The Nellis Complex carries out testing of the most advanced aircraft and weapons systems and tactics for warfighters around the globe. Nellis AFB is a key component in tactics development and training for the F-22 and F-35, among other aircraft. Nellis AFB assists the advancement of innovative technology and tactics through its capacity to facilitate complex, integrated aerial combat training exercises for every type of aircraft and weapons system used by the Air Force. Creech AFB is home to the global, remotely piloted aircraft mission that supports unmanned aircraft utilization and control in combat operations and humanitarian efforts. The Nellis Complex provides important testing environments, such as the NTTR, that allows warfighters to engage in the most sophisticated air-to-air and air-to-surface combat training. The NTTR is the largest contiguous and most advanced air and ground test and training range complex in the lower 48 states available for peacetime military operations. It provides our nation’s military and its international allies with a battlespace environment.
In addition to its contributions to national defense, Nellis Complex generates significant employment opportunities and impacts to the local and regional economies. The installations also provide critical community support during domestic and national emergencies, including rescue and medical services.
The goal of the CUP was to reduce potential land use conflicts between the Nellis Complex and surrounding communities while accommodating new compatible growth and economic development, sustaining economic vitality, protecting public health and safety, and protecting operational missions. The three core objectives of the CUP are understanding, collaboration, and actions.
UNDERSTANDING. Bring together community and military representatives in an open forum to discuss compatibility issues, perspectives, and needs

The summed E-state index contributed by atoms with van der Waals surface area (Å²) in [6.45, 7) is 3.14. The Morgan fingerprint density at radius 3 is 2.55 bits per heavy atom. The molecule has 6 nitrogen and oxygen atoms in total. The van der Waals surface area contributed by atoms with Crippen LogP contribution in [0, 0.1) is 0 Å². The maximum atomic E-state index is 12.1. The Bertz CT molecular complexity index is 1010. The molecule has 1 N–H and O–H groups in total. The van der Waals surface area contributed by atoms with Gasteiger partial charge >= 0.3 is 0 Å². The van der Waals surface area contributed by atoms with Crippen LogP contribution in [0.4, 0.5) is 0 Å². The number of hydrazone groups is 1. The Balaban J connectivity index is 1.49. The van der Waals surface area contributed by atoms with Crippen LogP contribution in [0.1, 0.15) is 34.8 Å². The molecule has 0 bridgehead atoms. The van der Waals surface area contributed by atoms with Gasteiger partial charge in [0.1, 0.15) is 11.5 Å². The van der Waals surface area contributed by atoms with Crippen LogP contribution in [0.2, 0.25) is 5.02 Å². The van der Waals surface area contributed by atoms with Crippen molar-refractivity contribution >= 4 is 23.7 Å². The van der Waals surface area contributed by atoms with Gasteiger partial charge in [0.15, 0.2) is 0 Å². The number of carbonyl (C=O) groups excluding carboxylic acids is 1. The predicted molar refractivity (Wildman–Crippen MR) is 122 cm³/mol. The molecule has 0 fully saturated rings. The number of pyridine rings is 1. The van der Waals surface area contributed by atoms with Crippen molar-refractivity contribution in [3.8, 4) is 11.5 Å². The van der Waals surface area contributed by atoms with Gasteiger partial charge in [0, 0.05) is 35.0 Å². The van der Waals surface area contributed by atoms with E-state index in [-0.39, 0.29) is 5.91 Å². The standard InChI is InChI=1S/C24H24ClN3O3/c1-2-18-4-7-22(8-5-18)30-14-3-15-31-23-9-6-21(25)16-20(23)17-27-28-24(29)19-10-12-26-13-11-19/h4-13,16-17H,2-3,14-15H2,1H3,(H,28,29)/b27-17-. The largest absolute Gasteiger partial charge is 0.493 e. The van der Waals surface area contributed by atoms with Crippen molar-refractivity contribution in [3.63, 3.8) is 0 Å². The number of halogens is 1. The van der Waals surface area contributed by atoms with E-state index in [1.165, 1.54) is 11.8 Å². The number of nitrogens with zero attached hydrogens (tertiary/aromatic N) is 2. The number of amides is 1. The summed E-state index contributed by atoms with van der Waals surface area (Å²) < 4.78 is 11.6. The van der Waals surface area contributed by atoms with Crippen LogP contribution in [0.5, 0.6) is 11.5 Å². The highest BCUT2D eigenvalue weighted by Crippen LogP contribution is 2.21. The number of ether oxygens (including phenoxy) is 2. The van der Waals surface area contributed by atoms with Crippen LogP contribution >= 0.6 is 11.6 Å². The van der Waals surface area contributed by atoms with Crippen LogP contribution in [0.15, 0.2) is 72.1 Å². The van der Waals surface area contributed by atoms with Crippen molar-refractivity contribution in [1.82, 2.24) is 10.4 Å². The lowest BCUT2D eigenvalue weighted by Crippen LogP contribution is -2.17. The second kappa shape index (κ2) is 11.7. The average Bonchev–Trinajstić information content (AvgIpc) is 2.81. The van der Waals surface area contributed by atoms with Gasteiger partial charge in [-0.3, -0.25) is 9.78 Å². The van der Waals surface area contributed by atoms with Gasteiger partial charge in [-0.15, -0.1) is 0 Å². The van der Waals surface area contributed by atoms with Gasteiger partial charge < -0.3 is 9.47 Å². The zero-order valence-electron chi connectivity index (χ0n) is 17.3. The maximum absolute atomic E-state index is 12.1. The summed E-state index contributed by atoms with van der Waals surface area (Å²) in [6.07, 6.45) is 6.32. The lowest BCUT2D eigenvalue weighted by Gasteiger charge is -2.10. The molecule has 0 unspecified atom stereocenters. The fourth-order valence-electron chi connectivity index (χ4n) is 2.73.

COLLABORATION. Encourage cooperative, coordinated land use and resource planning among the military and surrounding communities
ACTIONS. Provide a set of mutually supported tools and procedures through which local jurisdictions, agencies, the military, and other stakeholders can implement recommendations.
The Nellis Complex CUP provided stakeholders with:
The heart of the Nellis Complex CUP is a set of 120 recommended strategies presented in the Implementation Plan. Since the Nellis Complex CUP was the result of a collaborative planning process, the strategies represent a true consensus — a realistic and coordinated approach to compatibility planning that was developed with the support of stakeholders involved throughout the process. The strategies are uniquely tailored to each installation’s and each community’s specific needs and circumstances.
It is important to note that the CUP is not an enforceable plan, but rather provides a recommended set of strategies that should be implemented by stakeholders to address current and potential future compatibility issues. The key to successfully implementing the strategies is the establishment of a Compatible Use Implementation Committee to oversee the execution of the CUP strategies. This committee has been convened and is participating in the Compatible Use Implementation project.
Some of the strategies are tied to specific geographical footprints around the Nellis AFB, Creech AFB, and the NTTR. The footprints are based on military activities outside the installation boundaries such as flight corridors and areas with increased safety and noise concerns. These geographies are called Military Compatibility Areas and include specific strategies to guide compatible land use within them.